Diversified Business Communications (DBC) is a multi-national trade exhibition and publishing company based in Portland, Maine. DBC organizes dozens of trade shows around the world, including several trade shows under the Cultural Food brand, in the United States. DBC organizes All Things Organic, the International Boston Seafood Show, and Cultural Food Los Angeles including Expo Comida Latina and All Asia Food. They also produce trade-industry news media for the cultural food industry, including Kosher Today, Comida News and All Asia Food News.

Kosherfest is co-produced by: 

Lubicom Marketing and Consulting
1428 36th Street, Suite 219
Brooklyn, NY 11218
Phone: (718) 854-4450
Fax: (718) 854-4474

E-Mail: info@lubicom.com Website: www.lubicomkosher.com

LUBICOM Marketing and Consulting, founder and co-producer of Kosherfest, also produces Jewish Marketplace, the Great American Desserts Expo and a host of other special events. Menachem Lubinsky, founder and president of LUBICOM, is the world’s leading marketing authority on the kosher food industry. LUBICOM also provides comprehensive marketing services for an impressive list of clients.

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The Rush of Rosh Hashanah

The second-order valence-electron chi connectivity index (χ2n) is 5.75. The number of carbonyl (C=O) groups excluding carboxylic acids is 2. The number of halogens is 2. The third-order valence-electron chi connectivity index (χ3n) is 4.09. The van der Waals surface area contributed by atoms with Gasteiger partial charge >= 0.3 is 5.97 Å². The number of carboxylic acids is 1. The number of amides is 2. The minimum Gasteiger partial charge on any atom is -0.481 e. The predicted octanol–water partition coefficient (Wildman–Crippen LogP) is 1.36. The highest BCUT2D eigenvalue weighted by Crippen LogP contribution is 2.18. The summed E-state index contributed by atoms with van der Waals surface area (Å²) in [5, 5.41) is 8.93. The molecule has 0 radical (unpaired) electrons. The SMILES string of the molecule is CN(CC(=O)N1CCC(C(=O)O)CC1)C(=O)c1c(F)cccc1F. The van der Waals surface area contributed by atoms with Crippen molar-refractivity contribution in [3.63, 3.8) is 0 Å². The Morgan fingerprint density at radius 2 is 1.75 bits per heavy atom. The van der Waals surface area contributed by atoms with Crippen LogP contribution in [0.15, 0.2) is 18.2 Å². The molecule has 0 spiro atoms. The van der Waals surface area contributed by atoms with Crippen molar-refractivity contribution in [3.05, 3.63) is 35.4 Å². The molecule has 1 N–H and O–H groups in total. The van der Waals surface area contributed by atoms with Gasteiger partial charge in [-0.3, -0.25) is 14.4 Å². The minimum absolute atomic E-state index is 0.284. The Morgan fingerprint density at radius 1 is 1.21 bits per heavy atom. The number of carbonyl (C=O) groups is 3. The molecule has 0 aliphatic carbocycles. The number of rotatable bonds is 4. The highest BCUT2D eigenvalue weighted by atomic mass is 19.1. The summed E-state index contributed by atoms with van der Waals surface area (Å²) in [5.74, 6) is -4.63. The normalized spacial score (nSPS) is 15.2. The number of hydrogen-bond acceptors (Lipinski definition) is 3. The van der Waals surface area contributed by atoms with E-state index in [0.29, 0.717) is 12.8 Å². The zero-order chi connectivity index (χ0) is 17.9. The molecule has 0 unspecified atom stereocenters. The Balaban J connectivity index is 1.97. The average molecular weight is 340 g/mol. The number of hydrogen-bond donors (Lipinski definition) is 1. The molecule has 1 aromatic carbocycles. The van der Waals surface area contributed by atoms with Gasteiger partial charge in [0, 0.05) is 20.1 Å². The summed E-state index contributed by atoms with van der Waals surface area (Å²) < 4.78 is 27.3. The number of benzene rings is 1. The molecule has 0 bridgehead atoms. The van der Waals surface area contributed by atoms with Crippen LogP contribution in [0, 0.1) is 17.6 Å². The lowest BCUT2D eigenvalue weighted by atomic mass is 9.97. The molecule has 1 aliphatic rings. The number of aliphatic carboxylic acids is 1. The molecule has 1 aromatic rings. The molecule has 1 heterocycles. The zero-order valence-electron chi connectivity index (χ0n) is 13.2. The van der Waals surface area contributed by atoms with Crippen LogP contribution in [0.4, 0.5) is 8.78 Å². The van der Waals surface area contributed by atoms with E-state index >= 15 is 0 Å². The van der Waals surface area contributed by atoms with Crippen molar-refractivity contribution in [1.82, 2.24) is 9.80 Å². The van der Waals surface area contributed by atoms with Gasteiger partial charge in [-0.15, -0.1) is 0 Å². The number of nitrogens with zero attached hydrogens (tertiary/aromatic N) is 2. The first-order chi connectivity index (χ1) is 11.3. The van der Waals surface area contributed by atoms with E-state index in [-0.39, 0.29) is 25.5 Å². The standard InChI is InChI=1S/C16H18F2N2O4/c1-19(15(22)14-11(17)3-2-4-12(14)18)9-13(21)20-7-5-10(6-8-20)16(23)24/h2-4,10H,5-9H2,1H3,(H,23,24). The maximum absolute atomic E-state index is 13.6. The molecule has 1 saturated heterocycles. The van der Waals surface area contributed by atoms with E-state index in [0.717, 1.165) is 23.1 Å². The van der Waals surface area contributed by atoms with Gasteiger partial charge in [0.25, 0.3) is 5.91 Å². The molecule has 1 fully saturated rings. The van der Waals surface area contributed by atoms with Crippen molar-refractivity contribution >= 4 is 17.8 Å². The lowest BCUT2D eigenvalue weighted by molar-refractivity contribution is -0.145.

img_challahEven though Rosh Hashanah is just a few days away, families in Kew Gardens Hills, NY (Queens) have been preparing for the Jewish New Year for over a month or more. No matter how far in advance we plan, there is always something that comes up and we need to run out to the store and buy more eggs, apples, honey, challah, chicken, or pomegranates. On Main Street in Kew Gardens Hills, there is no shortage of these items whatsoever. The bakeries have been working overtime and the sweet smells of honey cake and challah are in the air! This is a really fun time to visit the local bakeries and take some of these sweet desserts home. We just love G & I Bakeries, located at 69-40 Main Street. We always purchase a few delicious round challahs for our meals on Rosh Hashanah.  What s challah? Challah is braided bread that we eat every Shabbat and holiday, except for Passover when we eat only Matzos for eight days. Challah is usually a braided loaf of bread, but for Rosh Hashanah we eat round challahs to symbolize the continuous cycle of life. Even though our grandparents are not with us physically, they are with us in spirit. I look at my children and I am in awe of how they represent the past, present, and future of our Jewish heritage. They have a piece of all of our family members that are no longer with us and those that still are in their young faces and that is pretty awesome.